Since the well publicised death of Michael Jackson I’m sure that I’m not the only one to mourn the passing of a great musician and musical influence for the world of pop and countless other genres. But as well as feel the passing of a man who will not be forgotten I can’t help but reflect on music itself and note that unfortunately none of us are getting any younger. I don’t like to start with such a morbid note but it is true and it does take moments like this to remind us that there are a great number of outstanding musicians out there and that they should be seen live before they are only available on CD’s and other recorded formats.
On the 16th June, Ronnie Scotts saw a jazz master step through its doors on one of his few return trips to the UK and he was well worth the late midweek tube ride home for. The night was hosted by the great Benny Golson and the audience was treated to some of his greatest numbers reminding us how many fantastic jazz standards he has written in his lifetime.
The night began with John Law’s Art Of Sound; a three piece outfit with John doubling on piano and Budda Box. The original songs set the mood nicely as the audience gradually filtered in. Unfortunately the night showed evidence of signs of either the recession or Ronnie’s tickets prices as it seemed that even a name like Benny Golson didn’t pack the house, but there was enough for the atmosphere to be special. John’s Law music is defiantly worth investigating; his first set to kick the night off featured a good range of styles – from straight up swing, to minimal and almost classical styled pieces. The Budda Box added a different dimension too. With synths and recorded vocal speeches John Law was able to add a more deeper style to an ordinary three piece. There was enough space for each musician to have their own solos to illustrate that the trio was built upon three very strong jazz musicians. My favourite of the night was ‘Trap Clap’ which was a bossa piece but a bossa with a difference. It had the light style of a normal bossa but the bass and piano added paper to the strings of their instrument to give a more edgy sound. Definitely different and definitely worth checking out – John Law’s latest CD ‘Congregation’ was released earlier this year.
One short interval later and one of my idols stepped onto the stage. Benny Golson had with him a strong back line including Chris Parsons and Simon Wolfe and a strong front line with his wife in the audience. I’ve never seen Benny live before and have heard many of his songs performed both live and recorded by many other bands, so was excited to hear the man play them himself. Benny Golson plays just like he talks; steady, smooth and sultry. His tone was mellow and was complimented well by the trio behind him. No one can doubt that Benny Golson knows how to write a good tune and it shows in his playing that he is taking care with performance of his tunes as if he was playing them for the first time again. Each song was confident and strong but they were played with almost paternal care and dedication that was admirable to hear. Benny would probably be the first to tell you that he is more of a songwriter than he is a saxophonist but still he played well, his improvising was strong and sounded like the man had been playing them for a majority of his life – which he has. Each track sounded comfortable and yes he wasn’t pushing the boundaries of modern jazz, but to be honest that wasn’t why I was there. I was there to hear a great musician play some great songs that he had written and I wasn’t let down.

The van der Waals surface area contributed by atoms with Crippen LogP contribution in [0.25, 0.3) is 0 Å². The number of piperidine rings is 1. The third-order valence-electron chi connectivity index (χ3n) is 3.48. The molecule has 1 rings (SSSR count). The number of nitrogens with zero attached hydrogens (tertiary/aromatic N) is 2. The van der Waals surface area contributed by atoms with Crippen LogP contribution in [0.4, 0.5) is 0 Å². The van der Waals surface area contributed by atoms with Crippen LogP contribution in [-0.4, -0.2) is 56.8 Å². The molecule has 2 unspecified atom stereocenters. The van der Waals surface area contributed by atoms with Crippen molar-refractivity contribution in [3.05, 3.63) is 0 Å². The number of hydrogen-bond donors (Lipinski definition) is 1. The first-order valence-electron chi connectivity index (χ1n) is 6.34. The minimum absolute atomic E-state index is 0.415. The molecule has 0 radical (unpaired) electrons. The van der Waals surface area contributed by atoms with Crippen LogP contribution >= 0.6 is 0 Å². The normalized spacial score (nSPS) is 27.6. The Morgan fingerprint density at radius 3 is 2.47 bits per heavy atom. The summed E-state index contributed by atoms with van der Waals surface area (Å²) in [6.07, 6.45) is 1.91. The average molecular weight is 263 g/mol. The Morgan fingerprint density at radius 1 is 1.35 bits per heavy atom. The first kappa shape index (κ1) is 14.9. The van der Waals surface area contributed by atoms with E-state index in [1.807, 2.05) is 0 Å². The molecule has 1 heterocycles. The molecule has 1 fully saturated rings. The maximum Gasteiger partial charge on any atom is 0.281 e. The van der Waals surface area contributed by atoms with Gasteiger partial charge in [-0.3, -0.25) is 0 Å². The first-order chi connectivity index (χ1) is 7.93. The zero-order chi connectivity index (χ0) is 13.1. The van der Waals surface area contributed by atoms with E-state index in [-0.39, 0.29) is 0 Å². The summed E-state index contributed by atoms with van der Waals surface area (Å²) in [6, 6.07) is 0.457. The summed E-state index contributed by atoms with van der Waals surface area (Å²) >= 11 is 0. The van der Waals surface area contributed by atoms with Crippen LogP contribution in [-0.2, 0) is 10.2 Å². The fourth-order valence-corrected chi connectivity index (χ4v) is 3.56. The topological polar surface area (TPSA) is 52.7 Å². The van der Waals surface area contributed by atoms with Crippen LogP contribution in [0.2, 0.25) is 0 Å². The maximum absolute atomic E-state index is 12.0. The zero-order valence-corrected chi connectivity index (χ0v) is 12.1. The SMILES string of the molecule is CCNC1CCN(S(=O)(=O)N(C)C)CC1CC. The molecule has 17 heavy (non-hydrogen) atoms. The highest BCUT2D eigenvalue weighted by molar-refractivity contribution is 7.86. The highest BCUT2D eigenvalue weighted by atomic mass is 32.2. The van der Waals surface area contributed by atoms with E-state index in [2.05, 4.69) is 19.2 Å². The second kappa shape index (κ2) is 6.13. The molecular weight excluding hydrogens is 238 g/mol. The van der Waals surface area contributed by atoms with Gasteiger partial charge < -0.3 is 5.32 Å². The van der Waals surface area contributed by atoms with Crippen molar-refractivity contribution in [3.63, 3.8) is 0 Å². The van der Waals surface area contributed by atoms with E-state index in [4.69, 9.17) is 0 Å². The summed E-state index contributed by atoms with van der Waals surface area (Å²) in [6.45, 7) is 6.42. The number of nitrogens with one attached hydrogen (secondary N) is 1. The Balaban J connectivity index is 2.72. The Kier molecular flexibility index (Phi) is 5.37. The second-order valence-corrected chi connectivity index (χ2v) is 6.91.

If there was one area that I was slightly disappointed about that night it probably would have been the number of songs played by Mr Golson (that and the lack of ‘Killer Joe‘). Through two sets of an hour a piece he only played eleven songs and two of these were played by the trio alone. A lot of the time was taken up by the anecdotes that were used as an introduction for each song. It was great to hear him tell the stories he had but by the end I felt that I would have preferred him to tell him the story of his life in the way musicians should; by playing their music. As always the story behind ‘I Remember Clifford’ was a moving one, and indeed it was a moving rendition, but still I felt there should have been more music – after all that was why we were there.
The trio with Benny were given two features; a great arrangement of ‘Billies Bounce’ which was more of a straight swing version than the bop rendition that most opt for, then later in the second set they performed ‘It Might As Well Be Spring’. Despite wanting to hear more of Benny himself the trio did not disappoint in any manner. Each were strong players and we were witnessing true masters of their instruments playing and the drummer was outstanding. All too often drum solos are overlooked by trios and quartets but he was so strong they couldn’t do anything else but let him take centre stage and play. And man could he play!
My favourite tracks of the night were ‘I Remember Clifford’, which was the main reason for seeing Benny that night, ‘Now’s The Time’ and ‘Gypsy Jingle Jangle’. The last song finished Benny’s final set for the night and was a gypsy folk infused track with fast sporadic runs and touches of firelight and night majesty about it.
The chance to see a jazz great like Benny Golson was a chance to step back in time and see the creator of many fine jazz standards step forward and play them how he wrote them many years ago. It was great to see one of the greats performing again and I hope that he returns to the UK soon as there are few out there now who knew and performed with the greatest jazz musicians and still live to tell the tale. This year he celebrated his 80th birthday, so happy birthday Benny! Despite wanting to hear more of his music than his talking it was still a privilege to hear what he had to say. Keep telling them Benny, the world’s listening.